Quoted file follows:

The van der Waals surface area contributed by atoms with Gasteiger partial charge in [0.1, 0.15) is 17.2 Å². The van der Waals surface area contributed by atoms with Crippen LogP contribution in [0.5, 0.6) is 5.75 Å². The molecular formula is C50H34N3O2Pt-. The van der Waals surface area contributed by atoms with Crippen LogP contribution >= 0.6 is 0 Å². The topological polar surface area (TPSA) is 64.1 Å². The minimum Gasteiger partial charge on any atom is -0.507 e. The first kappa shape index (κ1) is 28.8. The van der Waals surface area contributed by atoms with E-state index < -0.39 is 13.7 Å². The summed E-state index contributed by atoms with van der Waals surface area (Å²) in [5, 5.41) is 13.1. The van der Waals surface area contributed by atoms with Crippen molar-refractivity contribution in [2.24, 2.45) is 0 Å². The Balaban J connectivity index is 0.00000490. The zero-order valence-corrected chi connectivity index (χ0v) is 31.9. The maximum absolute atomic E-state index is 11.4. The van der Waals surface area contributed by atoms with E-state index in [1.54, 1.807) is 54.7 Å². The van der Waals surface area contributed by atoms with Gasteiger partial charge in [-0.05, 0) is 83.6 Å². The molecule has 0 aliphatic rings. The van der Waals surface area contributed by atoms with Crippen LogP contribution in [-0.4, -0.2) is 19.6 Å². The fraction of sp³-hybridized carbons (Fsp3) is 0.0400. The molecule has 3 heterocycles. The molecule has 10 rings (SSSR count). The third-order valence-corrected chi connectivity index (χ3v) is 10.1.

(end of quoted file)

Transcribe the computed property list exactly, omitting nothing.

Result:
The van der Waals surface area contributed by atoms with Gasteiger partial charge in [0.1, 0.15) is 17.2 Å². The van der Waals surface area contributed by atoms with Crippen LogP contribution in [0.5, 0.6) is 5.75 Å². The molecular formula is C50H34N3O2Pt-. The van der Waals surface area contributed by atoms with Crippen LogP contribution >= 0.6 is 0 Å². The topological polar surface area (TPSA) is 64.1 Å². The minimum Gasteiger partial charge on any atom is -0.507 e. The first kappa shape index (κ1) is 28.8. The van der Waals surface area contributed by atoms with E-state index < -0.39 is 13.7 Å². The summed E-state index contributed by atoms with van der Waals surface area (Å²) in [5, 5.41) is 13.1. The van der Waals surface area contributed by atoms with Crippen molar-refractivity contribution in [2.24, 2.45) is 0 Å². The Balaban J connectivity index is 0.00000490. The zero-order valence-corrected chi connectivity index (χ0v) is 31.9. The maximum absolute atomic E-state index is 11.4. The van der Waals surface area contributed by atoms with E-state index in [1.54, 1.807) is 54.7 Å². The van der Waals surface area contributed by atoms with Gasteiger partial charge in [-0.05, 0) is 83.6 Å². The molecule has 0 aliphatic rings. The van der Waals surface area contributed by atoms with Crippen LogP contribution in [-0.4, -0.2) is 19.6 Å². The fraction of sp³-hybridized carbons (Fsp3) is 0.0400. The molecule has 3 heterocycles. The molecule has 10 rings (SSSR count). The third-order valence-corrected chi connectivity index (χ3v) is 10.1.